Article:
How could CORe provide engagement richness without faculty interaction? The answer came in facilitating and incentivizing peer engagement, in other words getting students to teach each other.
Peer learning has always been a big part of MBA and executive education, where the best teachers are not necessarily academic researchers but relative content experts, whose real skill is facilitating the multiple points of knowledge in the room into a cohesive learning experience.
Once again, the winning principle is who is good at making connections rather than who is good at making content.
Peer learning is also integral to the pedagogical “DNA” of Harvard Business School’s case method.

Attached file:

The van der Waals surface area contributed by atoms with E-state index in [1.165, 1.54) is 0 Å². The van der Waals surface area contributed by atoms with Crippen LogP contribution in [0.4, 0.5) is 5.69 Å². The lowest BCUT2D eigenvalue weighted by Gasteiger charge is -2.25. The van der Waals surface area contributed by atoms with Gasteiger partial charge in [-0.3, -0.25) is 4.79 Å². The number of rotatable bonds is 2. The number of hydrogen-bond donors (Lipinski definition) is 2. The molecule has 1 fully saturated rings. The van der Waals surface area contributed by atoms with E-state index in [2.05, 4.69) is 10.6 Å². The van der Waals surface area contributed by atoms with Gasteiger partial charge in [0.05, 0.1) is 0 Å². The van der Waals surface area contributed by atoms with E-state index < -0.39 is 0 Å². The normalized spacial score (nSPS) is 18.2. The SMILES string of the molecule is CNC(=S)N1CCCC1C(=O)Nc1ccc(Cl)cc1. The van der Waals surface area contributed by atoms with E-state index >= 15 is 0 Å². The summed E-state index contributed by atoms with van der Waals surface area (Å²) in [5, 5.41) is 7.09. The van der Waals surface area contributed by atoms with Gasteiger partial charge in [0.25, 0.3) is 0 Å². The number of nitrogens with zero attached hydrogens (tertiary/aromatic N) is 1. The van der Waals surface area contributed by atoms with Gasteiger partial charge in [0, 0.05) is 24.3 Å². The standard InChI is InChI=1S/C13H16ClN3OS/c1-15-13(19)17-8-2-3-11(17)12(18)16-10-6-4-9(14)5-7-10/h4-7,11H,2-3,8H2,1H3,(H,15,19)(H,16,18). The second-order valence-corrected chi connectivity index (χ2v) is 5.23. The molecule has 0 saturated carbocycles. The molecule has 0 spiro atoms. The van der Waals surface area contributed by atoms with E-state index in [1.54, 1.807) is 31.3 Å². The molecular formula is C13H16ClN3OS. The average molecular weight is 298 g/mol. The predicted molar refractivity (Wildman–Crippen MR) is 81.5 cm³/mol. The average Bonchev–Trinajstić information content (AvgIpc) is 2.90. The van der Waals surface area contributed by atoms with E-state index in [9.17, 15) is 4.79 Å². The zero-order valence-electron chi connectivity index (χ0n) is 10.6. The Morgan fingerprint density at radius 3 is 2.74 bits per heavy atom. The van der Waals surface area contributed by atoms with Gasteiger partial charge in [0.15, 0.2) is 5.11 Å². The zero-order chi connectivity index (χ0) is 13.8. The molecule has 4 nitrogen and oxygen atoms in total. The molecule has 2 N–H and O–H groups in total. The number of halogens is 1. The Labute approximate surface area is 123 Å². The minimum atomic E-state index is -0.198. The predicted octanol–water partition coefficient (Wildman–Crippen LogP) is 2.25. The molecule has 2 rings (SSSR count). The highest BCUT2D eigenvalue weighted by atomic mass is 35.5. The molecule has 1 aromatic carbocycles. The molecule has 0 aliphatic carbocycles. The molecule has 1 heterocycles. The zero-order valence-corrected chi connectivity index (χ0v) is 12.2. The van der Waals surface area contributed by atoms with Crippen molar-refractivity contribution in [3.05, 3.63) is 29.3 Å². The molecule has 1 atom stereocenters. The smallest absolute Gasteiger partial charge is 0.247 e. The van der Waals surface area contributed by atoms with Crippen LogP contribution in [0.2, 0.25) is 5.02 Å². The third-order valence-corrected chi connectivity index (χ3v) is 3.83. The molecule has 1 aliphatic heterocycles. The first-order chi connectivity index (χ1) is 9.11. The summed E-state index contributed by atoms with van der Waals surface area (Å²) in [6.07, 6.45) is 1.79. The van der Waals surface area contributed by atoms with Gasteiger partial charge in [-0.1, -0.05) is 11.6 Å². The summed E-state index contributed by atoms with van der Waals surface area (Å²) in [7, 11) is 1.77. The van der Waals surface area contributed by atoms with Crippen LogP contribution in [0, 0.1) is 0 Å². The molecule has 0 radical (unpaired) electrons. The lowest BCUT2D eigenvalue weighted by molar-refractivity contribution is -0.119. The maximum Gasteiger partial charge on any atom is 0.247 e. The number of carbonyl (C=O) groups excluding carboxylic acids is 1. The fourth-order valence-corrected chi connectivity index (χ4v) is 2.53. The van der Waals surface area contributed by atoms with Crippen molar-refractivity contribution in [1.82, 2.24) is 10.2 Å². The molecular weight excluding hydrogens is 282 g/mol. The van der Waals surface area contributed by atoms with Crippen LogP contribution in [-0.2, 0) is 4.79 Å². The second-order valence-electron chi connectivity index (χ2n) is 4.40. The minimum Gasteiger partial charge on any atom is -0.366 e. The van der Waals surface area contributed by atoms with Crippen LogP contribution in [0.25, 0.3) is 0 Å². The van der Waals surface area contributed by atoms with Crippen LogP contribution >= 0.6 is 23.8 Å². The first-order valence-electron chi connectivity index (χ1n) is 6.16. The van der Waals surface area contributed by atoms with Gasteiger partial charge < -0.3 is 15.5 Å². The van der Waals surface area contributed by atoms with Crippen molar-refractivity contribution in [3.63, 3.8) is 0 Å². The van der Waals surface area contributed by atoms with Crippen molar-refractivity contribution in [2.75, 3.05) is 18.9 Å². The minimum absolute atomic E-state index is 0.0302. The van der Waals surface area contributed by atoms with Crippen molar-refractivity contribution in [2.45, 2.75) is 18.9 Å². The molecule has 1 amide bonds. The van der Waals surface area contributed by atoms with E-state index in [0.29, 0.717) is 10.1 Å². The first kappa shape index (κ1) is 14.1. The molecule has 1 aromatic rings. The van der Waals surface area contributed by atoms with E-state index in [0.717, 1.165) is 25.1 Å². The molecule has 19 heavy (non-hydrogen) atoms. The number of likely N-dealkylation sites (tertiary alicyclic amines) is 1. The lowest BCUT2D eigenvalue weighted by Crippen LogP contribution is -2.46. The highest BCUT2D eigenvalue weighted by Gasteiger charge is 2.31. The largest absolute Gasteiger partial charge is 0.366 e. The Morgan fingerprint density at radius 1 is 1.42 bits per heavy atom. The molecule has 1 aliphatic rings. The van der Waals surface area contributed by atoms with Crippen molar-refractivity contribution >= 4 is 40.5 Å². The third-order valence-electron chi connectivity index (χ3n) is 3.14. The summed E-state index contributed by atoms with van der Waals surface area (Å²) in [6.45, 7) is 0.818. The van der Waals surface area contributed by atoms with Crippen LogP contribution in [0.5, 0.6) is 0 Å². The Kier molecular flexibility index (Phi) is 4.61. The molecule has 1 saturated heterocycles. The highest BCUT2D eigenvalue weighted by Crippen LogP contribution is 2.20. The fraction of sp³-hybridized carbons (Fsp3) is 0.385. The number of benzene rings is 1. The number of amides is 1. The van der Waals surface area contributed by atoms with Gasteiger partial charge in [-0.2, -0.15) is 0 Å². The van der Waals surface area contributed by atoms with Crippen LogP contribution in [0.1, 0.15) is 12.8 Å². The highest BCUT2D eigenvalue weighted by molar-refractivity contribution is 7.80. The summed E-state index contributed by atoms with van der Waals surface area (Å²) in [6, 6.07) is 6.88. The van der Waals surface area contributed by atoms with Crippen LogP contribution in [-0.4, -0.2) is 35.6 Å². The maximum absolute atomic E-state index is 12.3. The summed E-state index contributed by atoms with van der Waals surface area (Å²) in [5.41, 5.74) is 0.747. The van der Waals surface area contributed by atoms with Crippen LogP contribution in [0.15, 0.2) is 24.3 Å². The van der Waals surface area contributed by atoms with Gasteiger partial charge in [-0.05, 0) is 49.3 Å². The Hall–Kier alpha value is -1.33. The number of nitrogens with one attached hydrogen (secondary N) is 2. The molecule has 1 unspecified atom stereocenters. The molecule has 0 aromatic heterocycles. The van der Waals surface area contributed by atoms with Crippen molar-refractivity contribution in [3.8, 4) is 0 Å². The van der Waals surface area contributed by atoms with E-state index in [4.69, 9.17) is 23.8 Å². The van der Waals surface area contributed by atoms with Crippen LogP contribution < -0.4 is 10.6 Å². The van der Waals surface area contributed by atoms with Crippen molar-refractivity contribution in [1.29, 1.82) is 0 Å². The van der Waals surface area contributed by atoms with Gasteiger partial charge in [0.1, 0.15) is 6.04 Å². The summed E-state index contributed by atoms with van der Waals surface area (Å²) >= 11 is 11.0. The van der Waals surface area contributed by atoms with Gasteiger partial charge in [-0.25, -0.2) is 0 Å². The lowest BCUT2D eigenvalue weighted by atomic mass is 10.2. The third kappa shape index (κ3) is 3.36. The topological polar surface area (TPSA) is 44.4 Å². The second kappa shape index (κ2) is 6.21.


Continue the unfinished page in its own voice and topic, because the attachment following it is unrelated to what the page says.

The three principles of the case method, according to Anand, are real-world problem solving (presenting real situations and dilemmas); active learning (hands-on student immersion and involvement); and peer learning (learning from each other.)
In the book, he observes how the case method can be frustrating for both student and teacher. “Students might yearn for ‘the answer’ but are encouraged to engage in reflection and conversation with their peers. Faculty might yearn to give the answer… but are committed to let students try to discover it on their own.”
In case method teaching, “when a student asks a question, the last thing you should do is jump in with an answer. You let students discuss, and you guide the conversation.”
Taking case method principles online means, when a student posts a question, faculty or teaching assistants must resist the urge to jump in and answer it, even if it is answered incorrectly or only partially by peers.
“You trust the students. After a day or so, the right answer converges,” says Anand.